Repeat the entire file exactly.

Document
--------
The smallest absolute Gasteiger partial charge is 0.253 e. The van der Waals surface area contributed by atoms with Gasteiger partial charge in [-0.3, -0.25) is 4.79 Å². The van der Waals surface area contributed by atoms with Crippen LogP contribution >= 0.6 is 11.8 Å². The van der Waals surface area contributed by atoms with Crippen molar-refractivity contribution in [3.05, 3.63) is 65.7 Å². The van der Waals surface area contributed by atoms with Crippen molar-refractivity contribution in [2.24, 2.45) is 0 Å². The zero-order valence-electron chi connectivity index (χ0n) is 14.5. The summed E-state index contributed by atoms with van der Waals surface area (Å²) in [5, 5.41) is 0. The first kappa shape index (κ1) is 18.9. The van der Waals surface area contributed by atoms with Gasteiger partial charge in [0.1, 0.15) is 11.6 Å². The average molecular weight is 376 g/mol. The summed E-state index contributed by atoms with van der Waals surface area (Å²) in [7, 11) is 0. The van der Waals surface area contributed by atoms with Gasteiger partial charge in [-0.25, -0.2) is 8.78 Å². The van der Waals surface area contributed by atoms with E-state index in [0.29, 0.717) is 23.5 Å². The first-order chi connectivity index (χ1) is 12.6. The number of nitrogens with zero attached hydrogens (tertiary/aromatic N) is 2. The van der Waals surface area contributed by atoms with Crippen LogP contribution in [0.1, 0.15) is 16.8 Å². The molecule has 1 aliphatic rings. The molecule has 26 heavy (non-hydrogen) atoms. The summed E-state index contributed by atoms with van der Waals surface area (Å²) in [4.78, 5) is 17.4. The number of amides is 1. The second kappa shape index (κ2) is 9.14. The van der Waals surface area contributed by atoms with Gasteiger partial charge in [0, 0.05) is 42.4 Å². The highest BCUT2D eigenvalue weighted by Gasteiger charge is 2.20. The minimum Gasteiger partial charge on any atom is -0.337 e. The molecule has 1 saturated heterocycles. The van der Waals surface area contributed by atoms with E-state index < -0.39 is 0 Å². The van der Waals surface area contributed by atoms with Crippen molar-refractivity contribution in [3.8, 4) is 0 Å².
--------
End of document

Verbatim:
The smallest absolute Gasteiger partial charge is 0.253 e. The van der Waals surface area contributed by atoms with Gasteiger partial charge in [-0.3, -0.25) is 4.79 Å². The van der Waals surface area contributed by atoms with Crippen LogP contribution >= 0.6 is 11.8 Å². The van der Waals surface area contributed by atoms with Crippen molar-refractivity contribution in [3.05, 3.63) is 65.7 Å². The van der Waals surface area contributed by atoms with Crippen molar-refractivity contribution in [2.24, 2.45) is 0 Å². The zero-order valence-electron chi connectivity index (χ0n) is 14.5. The summed E-state index contributed by atoms with van der Waals surface area (Å²) in [5, 5.41) is 0. The first kappa shape index (κ1) is 18.9. The van der Waals surface area contributed by atoms with Gasteiger partial charge in [0.1, 0.15) is 11.6 Å². The average molecular weight is 376 g/mol. The summed E-state index contributed by atoms with van der Waals surface area (Å²) in [7, 11) is 0. The van der Waals surface area contributed by atoms with Gasteiger partial charge in [-0.25, -0.2) is 8.78 Å². The van der Waals surface area contributed by atoms with E-state index in [0.29, 0.717) is 23.5 Å². The first-order chi connectivity index (χ1) is 12.6. The number of nitrogens with zero attached hydrogens (tertiary/aromatic N) is 2. The van der Waals surface area contributed by atoms with Crippen LogP contribution in [0.1, 0.15) is 16.8 Å². The molecule has 1 aliphatic rings. The molecule has 26 heavy (non-hydrogen) atoms. The summed E-state index contributed by atoms with van der Waals surface area (Å²) in [4.78, 5) is 17.4. The number of amides is 1. The second kappa shape index (κ2) is 9.14. The van der Waals surface area contributed by atoms with Gasteiger partial charge in [0, 0.05) is 42.4 Å². The highest BCUT2D eigenvalue weighted by Gasteiger charge is 2.20. The minimum Gasteiger partial charge on any atom is -0.337 e. The molecule has 1 saturated heterocycles. The van der Waals surface area contributed by atoms with E-state index < -0.39 is 0 Å². The van der Waals surface area contributed by atoms with Crippen molar-refractivity contribution in [3.8, 4) is 0 Å².